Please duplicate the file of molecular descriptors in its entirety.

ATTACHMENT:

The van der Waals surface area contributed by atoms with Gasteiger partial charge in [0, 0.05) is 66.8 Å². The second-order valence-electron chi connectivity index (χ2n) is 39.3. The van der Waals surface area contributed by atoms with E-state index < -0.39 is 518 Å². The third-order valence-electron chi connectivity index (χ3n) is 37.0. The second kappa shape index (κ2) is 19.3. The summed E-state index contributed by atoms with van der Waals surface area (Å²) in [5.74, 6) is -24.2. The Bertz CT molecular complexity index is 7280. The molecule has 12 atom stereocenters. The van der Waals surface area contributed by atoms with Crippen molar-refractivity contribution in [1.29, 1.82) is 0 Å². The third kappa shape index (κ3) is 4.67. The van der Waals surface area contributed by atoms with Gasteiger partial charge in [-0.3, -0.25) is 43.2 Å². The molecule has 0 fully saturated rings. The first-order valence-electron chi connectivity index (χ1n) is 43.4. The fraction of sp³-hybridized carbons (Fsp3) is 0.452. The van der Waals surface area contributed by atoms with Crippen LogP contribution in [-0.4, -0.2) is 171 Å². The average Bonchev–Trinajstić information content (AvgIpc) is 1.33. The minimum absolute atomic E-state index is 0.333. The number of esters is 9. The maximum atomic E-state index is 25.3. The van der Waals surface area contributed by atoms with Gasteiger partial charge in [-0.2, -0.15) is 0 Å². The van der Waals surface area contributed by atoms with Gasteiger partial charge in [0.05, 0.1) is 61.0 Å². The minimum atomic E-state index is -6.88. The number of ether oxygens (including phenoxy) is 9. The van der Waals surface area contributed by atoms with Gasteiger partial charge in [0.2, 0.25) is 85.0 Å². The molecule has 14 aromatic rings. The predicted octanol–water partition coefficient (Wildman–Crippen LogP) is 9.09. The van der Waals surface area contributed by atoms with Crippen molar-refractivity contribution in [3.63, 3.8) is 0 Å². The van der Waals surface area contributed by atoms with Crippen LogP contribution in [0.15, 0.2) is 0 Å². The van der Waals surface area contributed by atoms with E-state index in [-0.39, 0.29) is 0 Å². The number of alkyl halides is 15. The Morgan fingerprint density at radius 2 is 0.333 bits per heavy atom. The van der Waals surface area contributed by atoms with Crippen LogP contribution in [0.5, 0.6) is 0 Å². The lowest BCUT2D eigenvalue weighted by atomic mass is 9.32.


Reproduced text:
The van der Waals surface area contributed by atoms with Gasteiger partial charge in [0, 0.05) is 66.8 Å². The second-order valence-electron chi connectivity index (χ2n) is 39.3. The van der Waals surface area contributed by atoms with E-state index < -0.39 is 518 Å². The third-order valence-electron chi connectivity index (χ3n) is 37.0. The second kappa shape index (κ2) is 19.3. The summed E-state index contributed by atoms with van der Waals surface area (Å²) in [5.74, 6) is -24.2. The Bertz CT molecular complexity index is 7280. The molecule has 12 atom stereocenters. The van der Waals surface area contributed by atoms with Crippen molar-refractivity contribution in [1.29, 1.82) is 0 Å². The third kappa shape index (κ3) is 4.67. The van der Waals surface area contributed by atoms with Gasteiger partial charge in [-0.3, -0.25) is 43.2 Å². The molecule has 0 fully saturated rings. The first-order valence-electron chi connectivity index (χ1n) is 43.4. The fraction of sp³-hybridized carbons (Fsp3) is 0.452. The van der Waals surface area contributed by atoms with Crippen LogP contribution in [-0.4, -0.2) is 171 Å². The average Bonchev–Trinajstić information content (AvgIpc) is 1.33. The minimum absolute atomic E-state index is 0.333. The number of esters is 9. The maximum atomic E-state index is 25.3. The van der Waals surface area contributed by atoms with Gasteiger partial charge in [-0.2, -0.15) is 0 Å². The van der Waals surface area contributed by atoms with Gasteiger partial charge in [0.05, 0.1) is 61.0 Å². The minimum atomic E-state index is -6.88. The number of ether oxygens (including phenoxy) is 9. The van der Waals surface area contributed by atoms with Gasteiger partial charge in [0.2, 0.25) is 85.0 Å². The molecule has 14 aromatic rings. The predicted octanol–water partition coefficient (Wildman–Crippen LogP) is 9.09. The van der Waals surface area contributed by atoms with Crippen molar-refractivity contribution in [3.63, 3.8) is 0 Å². The van der Waals surface area contributed by atoms with Crippen LogP contribution in [0.15, 0.2) is 0 Å². The van der Waals surface area contributed by atoms with E-state index in [-0.39, 0.29) is 0 Å². The number of alkyl halides is 15. The Morgan fingerprint density at radius 2 is 0.333 bits per heavy atom. The van der Waals surface area contributed by atoms with Crippen LogP contribution in [0.5, 0.6) is 0 Å². The lowest BCUT2D eigenvalue weighted by atomic mass is 9.32.